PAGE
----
I enjoy teaching the organizational Leadership course because it allows the class participants to investigate the nature of change in current US organizations and reflect on the components of creating and sustaining a “Learning Organization”.

Have you worked for non-academic companies in the past? Which ones? How did that experience make you a better teacher?

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The Fire Service and Higher Education: Occupation vs. Profession

Wednesday, November 4th, 2009

Nowadays in the annals of academia and in the wards of professional schools, there is a commotion about the concept of lifelong learning and adult education in designing program curricula and in defining degree requirements. The former is generally defined as the process of acquiring knowledge or skills throughout life via education, training, work and general life experiences. The latter is generally defined as the art and science of teaching adult learners, also known as andragogy.

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Fire science students from Arizona, California and Nevada may enroll in a residency program at Cogswell Polytechnical College, where they take a concentrated course for full credit in a face-to-face classroom setting with other students and a faculty member.

Much of what the fire service relies on in terms of knowledge derives from experience, not empirical research conducted by trained scientists in academic settings. We often hear fire service personnel saying in response to a complex problem, “This is how we do it around here.” Lately, however, the fire service has evolved from an occupation into a profession; a discipline that demands more complexity in the skills, ability and knowledge acquired in academic and formal training settings.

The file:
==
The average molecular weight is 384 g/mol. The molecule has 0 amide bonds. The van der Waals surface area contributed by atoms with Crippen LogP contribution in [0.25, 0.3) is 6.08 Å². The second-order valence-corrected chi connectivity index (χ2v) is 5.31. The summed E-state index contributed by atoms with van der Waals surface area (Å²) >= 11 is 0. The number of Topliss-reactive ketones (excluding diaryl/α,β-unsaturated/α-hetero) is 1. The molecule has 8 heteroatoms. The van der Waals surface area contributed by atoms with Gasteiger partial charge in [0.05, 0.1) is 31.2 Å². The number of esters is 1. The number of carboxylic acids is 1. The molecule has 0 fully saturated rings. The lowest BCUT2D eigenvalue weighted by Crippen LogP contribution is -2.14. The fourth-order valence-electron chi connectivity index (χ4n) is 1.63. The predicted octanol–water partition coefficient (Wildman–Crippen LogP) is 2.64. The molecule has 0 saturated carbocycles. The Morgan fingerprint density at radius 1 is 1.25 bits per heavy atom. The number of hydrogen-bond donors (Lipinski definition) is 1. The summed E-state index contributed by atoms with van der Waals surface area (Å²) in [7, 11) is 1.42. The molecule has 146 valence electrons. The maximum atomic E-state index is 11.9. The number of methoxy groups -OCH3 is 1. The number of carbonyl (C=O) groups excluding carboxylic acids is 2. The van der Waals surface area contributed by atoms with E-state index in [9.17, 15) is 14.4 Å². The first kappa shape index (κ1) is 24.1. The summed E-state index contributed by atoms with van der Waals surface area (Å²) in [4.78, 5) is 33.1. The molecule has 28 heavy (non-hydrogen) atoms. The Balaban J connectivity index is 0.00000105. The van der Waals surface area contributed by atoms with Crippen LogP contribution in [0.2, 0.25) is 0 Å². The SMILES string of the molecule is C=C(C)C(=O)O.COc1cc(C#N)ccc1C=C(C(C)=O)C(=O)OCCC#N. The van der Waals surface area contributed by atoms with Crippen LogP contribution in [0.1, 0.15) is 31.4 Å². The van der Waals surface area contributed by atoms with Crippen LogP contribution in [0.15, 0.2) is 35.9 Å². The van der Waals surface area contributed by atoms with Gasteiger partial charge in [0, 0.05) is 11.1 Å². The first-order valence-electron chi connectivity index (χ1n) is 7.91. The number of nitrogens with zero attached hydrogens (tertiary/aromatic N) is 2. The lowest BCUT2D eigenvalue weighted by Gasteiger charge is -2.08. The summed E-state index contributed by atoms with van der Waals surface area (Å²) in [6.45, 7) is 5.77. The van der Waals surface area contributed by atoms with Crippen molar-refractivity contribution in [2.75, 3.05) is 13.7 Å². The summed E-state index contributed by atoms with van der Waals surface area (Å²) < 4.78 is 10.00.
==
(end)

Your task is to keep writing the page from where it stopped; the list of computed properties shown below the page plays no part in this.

We all know of someone who has taken fire science courses at a two-year college; taken courses at state and local fire training academies and through the National Fire Academy (NFA); and achieved various levels of certification. However, these combined achievements have not evolved in a coherent and planned path. The professional development inherent in these combined achievements is usually uncoordinated and fragmented, resulting in duplications of effort and inefficiencies for students. Although the fire service offers numerous certifications, education and training entities, not all of them collaborate with one another. Most fire service agencies adhere to the same standards of the National Fire Protection Association (NFPA), but their application of the standards varies, as funding and local politics vary.